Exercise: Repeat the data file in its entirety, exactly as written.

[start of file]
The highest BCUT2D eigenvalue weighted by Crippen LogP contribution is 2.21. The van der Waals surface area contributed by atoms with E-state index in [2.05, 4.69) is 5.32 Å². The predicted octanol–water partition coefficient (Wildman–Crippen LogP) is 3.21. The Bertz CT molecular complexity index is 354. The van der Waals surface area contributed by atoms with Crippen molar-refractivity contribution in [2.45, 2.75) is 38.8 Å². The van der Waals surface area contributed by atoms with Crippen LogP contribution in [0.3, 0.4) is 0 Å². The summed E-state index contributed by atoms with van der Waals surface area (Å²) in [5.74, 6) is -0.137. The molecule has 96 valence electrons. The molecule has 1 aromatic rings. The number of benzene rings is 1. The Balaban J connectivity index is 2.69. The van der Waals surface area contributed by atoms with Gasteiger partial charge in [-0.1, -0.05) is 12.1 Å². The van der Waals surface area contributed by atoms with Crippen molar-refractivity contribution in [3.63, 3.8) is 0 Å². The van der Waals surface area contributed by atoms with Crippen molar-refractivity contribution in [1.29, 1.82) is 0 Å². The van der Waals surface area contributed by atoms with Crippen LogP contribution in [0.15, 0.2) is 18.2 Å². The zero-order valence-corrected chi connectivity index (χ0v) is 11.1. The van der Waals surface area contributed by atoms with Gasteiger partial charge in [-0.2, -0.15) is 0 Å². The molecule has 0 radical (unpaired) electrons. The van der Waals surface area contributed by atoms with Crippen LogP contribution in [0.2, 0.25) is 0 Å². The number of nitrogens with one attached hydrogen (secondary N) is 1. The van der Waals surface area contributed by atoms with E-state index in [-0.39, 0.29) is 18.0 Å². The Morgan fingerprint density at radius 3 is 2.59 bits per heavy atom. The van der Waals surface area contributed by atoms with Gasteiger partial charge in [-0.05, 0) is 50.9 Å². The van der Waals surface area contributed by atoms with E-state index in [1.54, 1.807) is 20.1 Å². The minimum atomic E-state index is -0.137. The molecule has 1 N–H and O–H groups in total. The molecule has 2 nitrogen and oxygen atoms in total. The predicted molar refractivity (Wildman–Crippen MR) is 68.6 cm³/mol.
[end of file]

The highest BCUT2D eigenvalue weighted by Crippen LogP contribution is 2.21. The van der Waals surface area contributed by atoms with E-state index in [2.05, 4.69) is 5.32 Å². The predicted octanol–water partition coefficient (Wildman–Crippen LogP) is 3.21. The Bertz CT molecular complexity index is 354. The van der Waals surface area contributed by atoms with Crippen molar-refractivity contribution in [2.45, 2.75) is 38.8 Å². The van der Waals surface area contributed by atoms with Crippen LogP contribution in [0.3, 0.4) is 0 Å². The summed E-state index contributed by atoms with van der Waals surface area (Å²) in [5.74, 6) is -0.137. The molecule has 96 valence electrons. The molecule has 1 aromatic rings. The number of benzene rings is 1. The Balaban J connectivity index is 2.69. The van der Waals surface area contributed by atoms with Gasteiger partial charge in [-0.1, -0.05) is 12.1 Å². The van der Waals surface area contributed by atoms with Crippen molar-refractivity contribution in [3.63, 3.8) is 0 Å². The van der Waals surface area contributed by atoms with Crippen molar-refractivity contribution in [1.29, 1.82) is 0 Å². The van der Waals surface area contributed by atoms with Crippen LogP contribution in [0.15, 0.2) is 18.2 Å². The zero-order valence-corrected chi connectivity index (χ0v) is 11.1. The van der Waals surface area contributed by atoms with Gasteiger partial charge in [-0.2, -0.15) is 0 Å². The molecule has 0 radical (unpaired) electrons. The van der Waals surface area contributed by atoms with Crippen LogP contribution in [0.2, 0.25) is 0 Å². The number of nitrogens with one attached hydrogen (secondary N) is 1. The van der Waals surface area contributed by atoms with E-state index in [-0.39, 0.29) is 18.0 Å². The Morgan fingerprint density at radius 3 is 2.59 bits per heavy atom. The van der Waals surface area contributed by atoms with Gasteiger partial charge in [-0.05, 0) is 50.9 Å². The van der Waals surface area contributed by atoms with E-state index in [1.54, 1.807) is 20.1 Å². The minimum atomic E-state index is -0.137. The molecule has 1 N–H and O–H groups in total. The molecule has 2 nitrogen and oxygen atoms in total. The predicted molar refractivity (Wildman–Crippen MR) is 68.6 cm³/mol.